I have very much appreciated the way that your characters have to recover from their adventures – Paks was vulnerable when she escaped from the banast taig, and the elves who met her took advantage of that (in a small way) by deflecting her from the Halveric steading. Even more she was really disabled on multiple levels by her experience in Kolobia, and the healing had to occur on multiple levels as well. And it might not have happened at all (it was VERY depressing to have Divided Allegiance end and have to find Oath of Gold). Garris tells of Kieri going over the pass above Dwarfwatch, when Aliam Halveric goes in and out of consciousness, and Kieri becomes delirious from loss of blood. These convey something of the danger associated with being injured, and the need to have other people around who can fill in and see it through. They seem much more plausible to me. Thank you!

    On the down side, I am now filled with trepidation imagining which of my favorite characters is undergoing such a change…

  • Comment by Vikki — May 5, 2012 @ 2:43 pm


    I love chocolate covered caramels, although I prefer mine with pecans, and chewy caramel, not that soft, almost runny, stuff I sometimes encounter. Glad you had a good excuse to indulge.

  • Comment by David — May 6, 2012 @ 1:53 am


    Considering what happened to Paks in a similar circumstance, I’m eager to read this sequence (whenever the book finally appears) – my own personal experience with such things was traumatic enough (lost chunks of events that aren’t back, even after mumble-mumble years. Short and long term memory scrambles.)

    btw – I find that dark-chocolate covered walnuts are also conducive for inspiration and getting chapters done.

  • Comment by Jenn — May 6, 2012 @ 10:24 am


    Chocolate covered almonds for me. Drooling over the key board again.

  • Comment by KarenH — May 6, 2012 @ 12:57 pm


    I agree with Ginny W. about the waking up in a fog thing. Getting severely injured without getting negative consequences is so not real.

    Chocolate cream cheese (yes, it is in the dairy section) on rice crackers is my chocolate fix. I am gluten-intolerant and have to read labels for everything.

  • Comment by Elizabeth D. — May 6, 2012 @ 8:18 pm


    I agree with Ginny too; it’s better that the characters are affected by circumstances than unaffected.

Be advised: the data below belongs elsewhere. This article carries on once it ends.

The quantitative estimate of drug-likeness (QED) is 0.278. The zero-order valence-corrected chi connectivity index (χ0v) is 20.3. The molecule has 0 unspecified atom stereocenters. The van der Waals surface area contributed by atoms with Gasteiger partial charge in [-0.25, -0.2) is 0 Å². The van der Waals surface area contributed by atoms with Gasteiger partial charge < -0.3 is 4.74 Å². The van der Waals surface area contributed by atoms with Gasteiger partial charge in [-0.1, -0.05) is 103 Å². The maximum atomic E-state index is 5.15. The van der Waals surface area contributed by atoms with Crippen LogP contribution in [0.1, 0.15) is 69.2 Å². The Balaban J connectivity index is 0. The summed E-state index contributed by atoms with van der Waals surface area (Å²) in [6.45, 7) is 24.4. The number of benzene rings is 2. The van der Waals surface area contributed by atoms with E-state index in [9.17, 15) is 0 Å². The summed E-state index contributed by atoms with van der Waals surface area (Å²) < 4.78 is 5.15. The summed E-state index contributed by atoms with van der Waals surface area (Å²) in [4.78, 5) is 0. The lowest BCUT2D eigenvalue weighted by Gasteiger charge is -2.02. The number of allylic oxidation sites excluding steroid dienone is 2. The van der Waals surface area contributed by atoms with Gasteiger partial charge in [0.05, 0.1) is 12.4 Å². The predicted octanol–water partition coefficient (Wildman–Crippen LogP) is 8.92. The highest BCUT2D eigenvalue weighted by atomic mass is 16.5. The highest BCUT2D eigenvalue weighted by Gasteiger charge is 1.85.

Strange things that go with some illnesses or allergies: low oxygen (such as asthma) can cause a fog, and can also cause a quick temper, and disorientation. Anything that is a poison (even strep or staph toxins in an infection) or allergy, that gets past the liver, will cause delirium.

    When I get into a particularly bad fog (lowish oxygen, about 92 or 93), I tend to hit the dark chocolate mixed with orange. I buy the fair exchange kind; it makes me feel a little less guilty. Albuterol for asthma raises the heartbeat to the 90s, but only increases the oxygen a little for me; the chocolate only increases the heartbeat if I have way too much.

  • Comment by pjm — May 6, 2012 @ 8:56 pm


    Mmmm – chocolate. Bad stuff, but GOOD bad stuff. Chocolate-coated coffee beans are good too, but not before bed-time!

  • Comment by Patrick Doris — May 7, 2012 @ 2:22 pm


    I understand about the in and out effect. I had a stroke in 1999 and I remember coming to consciousness when the breathing tube was being removed 4 or 5 days after the stroke. My wife told me that I had been wake and talking since a couple of hours after the stroke but those days are totally gone from my memory. I also lost my medium and long term facial memory capacity so there may be functional losses that are not immediately apparent.

  • Comment by Ginny W. — May 7, 2012 @ 3:48 pm


    I am sorry about your loss of long term facial memory. It must have been difficult at times.

    Memory is such a tricky thing. Even sleep deprivation can affect it. It seems that if the experiences are ‘stored’ with the right connections they become irretrievable. My stepfather had a brain tumor that affected his ability to respond to people – suddenly a very tactful and thoughtful man started making really tactless, even hurtful remarks and comments. It was very disturbing until the tumor was diagnosed, especially since there were no really obvious physical signs (like partial paralysis or slurred speech).

  • Comment by Karen — May 7, 2012 @ 4:29 pm



    I’m sorry too for all that you’ve suffered from your stroke.

    I’ve had a series of strokes myself, but I suspect they were for the opposite reason you did. Whatever the reason, though, the losses of memory are terrifying, the consequences mysterious, and the fear that another may occur can be difficult — for you and your family.